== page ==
Malpractice Case: Surgery Leads to Deformity; Was Too Much Tissue Removed?

Jacqueline Ross, PhD, RN

Disclosures

October 25, 2021

This case illustrates the legal dangers that can arise after an adverse surgical outcome.

A 25-year-old woman consulted a plastic surgeon about a breast lift. She weighed 157 pounds and her breasts were size 37D. The surgeon recommended breast lifts with implants. The patient signed a seven-page consent form that outlined specific risks, including tissue necrosis. She was given antibiotics prior to her mastopexy and augmentation.

During the 7-hour surgery, the surgeon removed 327 g of tissue from the left breast and 414 g from the right. Photos taken postoperatively showed pink nipples. Antibiotics were given following surgery.

At the office visit 1 week following surgery, cultures were negative but levofloxacin (Levaquin) was again prescribed. During the second office visit 2 days later, the surgeon applied a crisscrossed bandage to the chest area because of swelling. Four days later, external ultrasound was used to evaluate the cause of the swelling. It was noted that the areolae were changing color. The surgeon asked the patient to return to the office in 2 days.

During the next office visit, the surgeon noted clear drainage. An examination of both breasts revealed blisters and erythema around incision sites. The blisters were debrided; cultures grew Alcaligenes, and the patient was referred to an infectious disease specialist. He noted bilateral necrosis in areas around the nipples, with vertical incision inflammation consistent with infection. He started the patient on IV antibiotics.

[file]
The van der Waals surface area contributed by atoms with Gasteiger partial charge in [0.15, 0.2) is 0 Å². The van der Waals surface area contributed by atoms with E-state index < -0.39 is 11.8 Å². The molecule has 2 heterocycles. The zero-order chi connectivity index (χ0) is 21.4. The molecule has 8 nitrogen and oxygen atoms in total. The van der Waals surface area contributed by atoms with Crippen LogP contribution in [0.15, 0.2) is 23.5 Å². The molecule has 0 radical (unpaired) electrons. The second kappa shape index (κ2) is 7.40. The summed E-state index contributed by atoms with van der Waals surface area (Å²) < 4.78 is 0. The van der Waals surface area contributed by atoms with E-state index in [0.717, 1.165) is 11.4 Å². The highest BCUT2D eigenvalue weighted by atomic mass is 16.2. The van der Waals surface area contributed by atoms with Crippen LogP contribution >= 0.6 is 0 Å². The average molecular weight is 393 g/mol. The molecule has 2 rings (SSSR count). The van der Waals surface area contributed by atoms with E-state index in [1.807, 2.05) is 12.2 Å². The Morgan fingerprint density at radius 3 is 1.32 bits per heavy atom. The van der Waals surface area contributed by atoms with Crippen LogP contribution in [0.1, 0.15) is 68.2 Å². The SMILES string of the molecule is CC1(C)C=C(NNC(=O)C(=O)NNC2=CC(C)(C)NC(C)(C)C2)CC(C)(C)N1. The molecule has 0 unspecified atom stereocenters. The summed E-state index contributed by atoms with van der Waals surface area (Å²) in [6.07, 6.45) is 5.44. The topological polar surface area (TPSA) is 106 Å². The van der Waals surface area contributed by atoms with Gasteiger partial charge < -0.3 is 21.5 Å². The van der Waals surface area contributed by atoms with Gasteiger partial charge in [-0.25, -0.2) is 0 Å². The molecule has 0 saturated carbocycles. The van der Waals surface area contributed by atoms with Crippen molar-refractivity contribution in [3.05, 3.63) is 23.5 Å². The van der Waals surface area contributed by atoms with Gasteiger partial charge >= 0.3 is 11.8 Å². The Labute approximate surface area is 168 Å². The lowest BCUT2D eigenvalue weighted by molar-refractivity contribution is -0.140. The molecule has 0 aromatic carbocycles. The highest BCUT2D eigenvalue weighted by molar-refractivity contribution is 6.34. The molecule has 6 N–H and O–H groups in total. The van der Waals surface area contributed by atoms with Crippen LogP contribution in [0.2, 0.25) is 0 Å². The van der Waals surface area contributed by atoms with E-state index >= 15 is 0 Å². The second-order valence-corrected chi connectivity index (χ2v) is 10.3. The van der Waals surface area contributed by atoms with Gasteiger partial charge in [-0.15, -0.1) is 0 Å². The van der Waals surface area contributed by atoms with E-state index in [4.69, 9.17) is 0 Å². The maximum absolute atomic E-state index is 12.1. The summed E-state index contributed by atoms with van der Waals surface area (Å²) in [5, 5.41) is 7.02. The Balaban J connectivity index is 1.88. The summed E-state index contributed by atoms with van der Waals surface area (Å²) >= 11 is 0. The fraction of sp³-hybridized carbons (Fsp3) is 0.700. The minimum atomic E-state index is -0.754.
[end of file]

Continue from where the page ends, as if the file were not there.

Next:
Two weeks later, the infectious disease specialist noted hardened black eschar (dry, dark scabs) involving both nipple areas, with some wound dehiscence and underlying fat necrosis. Ten days later, wound cultures were positive for Pseudomonas aeruginosa. The patient was started on Levaquin and referred to a wound care specialist who started hyperbaric treatments.

The patient underwent several stages of reconstructive surgery. She now has severe scars and deformity of both breasts. A claim was filed against the plastic surgeon.

Expert reviewers were critical that too much breast tissue had been removed and that the implants compromised the patient's circulation. The case ultimately settled.

While it could be debated whether the surgeon removed too much breast tissue or made an error at another point in the procedure, it's a fact that poor surgical outcomes happen. To lessen your legal risk, it's beneficial for physicians to help patients set reasonable expectations about outcomes before procedures. In addition, discuss with patients the possibility of less-than-optimal results and complications that could delay recovery and affect appearance.

An informed patient often has more realistic expectations and may be more understanding if results take a turn for the worse.

This case comes from The Doctors Company claims database. For more case studies on this topic, see "Plastic Surgery Closed Claims Study."

Communication Oversight Triggers Legal Claim